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Ancient human wonder at the annual disappearance and reappearance of neotropical birds gradually evolved into recorded observation and scientific study. Descriptive accounts were written three thousand years ago by Homer, Hesiod, and Herodutus. Aristotle wrote of cranes migrating from Eurasia to Africa. By the late 1700's, careful studies in the United States were beginning to accumulate extensive information on populations and behaviors of birds in this hemisphere. Increasingly during the nineteenth and twentieth centuries, structured field observation, banding, radio tracking, and radar were used to investigate migration. Much has been learned about bird migration, although there continue to be many unanswered questions.

  • Purpose of migration: Migration most likely evolved to augment successful breeding and reproduction. Birds that winter in the southern hemisphere travel to northern regions seeking food supplies that are widely available during longer summer daylight hours. Hormonal signals triggered by changes in weather, length of day, and food supplies stimulate return to wintering sites.
  • Species that migrate include:
    • birds that need open water for feeding, such as ducks, geese, herons, sandpipers, plovers;
    • birds that eat insects, such as warblers, swallows, and thrushes;
    • birds that hunt animals that hibernate or migrate, such as hawks, kites and vultures.
  • Navigational cues for migrating: Migratory birds use a variety of navigational cues for finding their way between their breeding and wintering sites. Birds that travel by day, including hawks and vultures, swallows, swifts, and nighthawks use the angle of the setting sun (and the pattern of polarized light created), land features such as mountains and rivers, and wind direction. Birds that travel by night or over vast ocean distances, such as warblers, swallows, and thrushes, use a combination of star patterns, the earth's magnetic field, and odors. At least some birds can detect ultraviolet radiations and very deep sound vibrations such as distant ocean waves. When one set of cues is obscured, as the sun and stars may be by cloud cover, more reliance is placed on alternate cues. Short-distance migrants learn routes as young birds from experienced family members; long-distance migrants add learned experience to their genetic programming for flying in particular directions during particular periods.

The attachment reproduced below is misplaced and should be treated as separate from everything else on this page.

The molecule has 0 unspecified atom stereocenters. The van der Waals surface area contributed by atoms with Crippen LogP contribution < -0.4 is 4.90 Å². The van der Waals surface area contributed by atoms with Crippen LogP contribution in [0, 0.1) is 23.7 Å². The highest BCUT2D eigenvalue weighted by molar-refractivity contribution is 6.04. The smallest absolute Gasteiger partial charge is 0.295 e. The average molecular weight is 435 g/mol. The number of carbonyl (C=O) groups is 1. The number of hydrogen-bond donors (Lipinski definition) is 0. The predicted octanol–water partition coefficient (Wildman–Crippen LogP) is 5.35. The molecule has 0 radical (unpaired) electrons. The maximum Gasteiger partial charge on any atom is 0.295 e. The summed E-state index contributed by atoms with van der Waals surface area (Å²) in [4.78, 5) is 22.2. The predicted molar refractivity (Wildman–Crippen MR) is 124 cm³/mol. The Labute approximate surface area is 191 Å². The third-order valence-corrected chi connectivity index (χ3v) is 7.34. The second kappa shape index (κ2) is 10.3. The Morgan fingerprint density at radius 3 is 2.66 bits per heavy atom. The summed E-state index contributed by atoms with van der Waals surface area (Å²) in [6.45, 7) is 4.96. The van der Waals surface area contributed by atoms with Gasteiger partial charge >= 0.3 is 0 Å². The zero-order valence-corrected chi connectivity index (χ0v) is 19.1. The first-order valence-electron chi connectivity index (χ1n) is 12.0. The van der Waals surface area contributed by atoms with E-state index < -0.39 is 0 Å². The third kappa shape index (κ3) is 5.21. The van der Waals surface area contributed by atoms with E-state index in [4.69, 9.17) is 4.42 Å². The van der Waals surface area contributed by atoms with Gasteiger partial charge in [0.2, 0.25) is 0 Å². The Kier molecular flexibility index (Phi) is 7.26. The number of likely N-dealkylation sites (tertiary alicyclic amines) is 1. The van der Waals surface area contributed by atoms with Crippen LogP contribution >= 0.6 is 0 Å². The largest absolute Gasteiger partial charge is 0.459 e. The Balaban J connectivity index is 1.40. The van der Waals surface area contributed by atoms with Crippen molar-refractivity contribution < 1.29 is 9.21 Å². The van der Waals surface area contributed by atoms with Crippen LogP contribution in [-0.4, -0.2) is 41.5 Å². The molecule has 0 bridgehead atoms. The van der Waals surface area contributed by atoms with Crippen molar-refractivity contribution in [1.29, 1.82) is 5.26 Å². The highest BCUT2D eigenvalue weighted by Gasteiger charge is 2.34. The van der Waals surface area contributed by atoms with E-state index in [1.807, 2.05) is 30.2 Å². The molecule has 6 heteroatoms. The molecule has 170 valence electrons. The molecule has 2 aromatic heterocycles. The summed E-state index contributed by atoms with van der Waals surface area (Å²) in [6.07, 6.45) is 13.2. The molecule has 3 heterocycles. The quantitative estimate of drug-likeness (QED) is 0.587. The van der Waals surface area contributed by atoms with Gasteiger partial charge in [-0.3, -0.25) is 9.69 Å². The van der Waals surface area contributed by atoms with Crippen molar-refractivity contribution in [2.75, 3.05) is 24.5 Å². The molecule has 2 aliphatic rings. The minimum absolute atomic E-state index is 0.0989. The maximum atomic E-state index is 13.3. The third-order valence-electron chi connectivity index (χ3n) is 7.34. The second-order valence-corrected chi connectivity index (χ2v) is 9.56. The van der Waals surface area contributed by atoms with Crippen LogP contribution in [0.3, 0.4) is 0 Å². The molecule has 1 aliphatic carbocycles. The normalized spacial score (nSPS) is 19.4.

• Physiology of migrating birds: Birds' streamlined shape and lightweight, partially hollow skeletons minimize air resistance in flight. The wings of migrating birds generally are longer and more pointed than wings of non-migratory species. The blood of migratory birds is enhanced by a high concentration of red blood cells and, in some birds, contains two different forms of hemoglobin that allow for quick adaptation to variable oxygen availability at changing altitudes.
  • Time of day for migration: Most songbirds and shorebirds and some waterfowl migrate at night, using the more favorable nighttime flying conditions of stable air masses, fewer predators, and reduced threat of dehydration or overheating. Hawks and vultures, which soar and glide on thermal air currents, migrate by day as do swallows, swifts, and nighthawks, which feed on daytime flying insects.
  • Preparation for migration includes increased foraging for food to produce rapid weight gain and greater fat storage, changing activity rhythms during darkness, and flocking and orienting in the migratory direction.
  • Length of migration: Migration distances vary among species, from a few hundred miles to the 22,000 mile round-trip journey of the Arctic Tern between the Arctic and Antarctica. Some species may travel only a short distance from high-elevation breeding sites in mountain regions to lower elevations within the same mountain ranges. One-way migrations range from several weeks to four months, accomplished in spurts of flights from several hours to several days.
  • Flyway routes: Bird migration in North America generally takes place along four broad geographical routes. The Mississippi Flyway is the longest, stretching 3000 miles from the arctic coast of Alaska south along the Mackenzie and Mississippi rivers to the Gulf of Mexico.
  • Conservation of bird habitats: A variety of organizations has emerged in recent years that seek to alter trends of deforestation, fragmentation, and pollution of breeding and wintering grounds. Individual actions contribute greatly to bird conservation, in the forms of backyard propagation of plant cover, limits in use of garden pesticides, and restraint of destruction of undisturbed habitat by urban sprawl.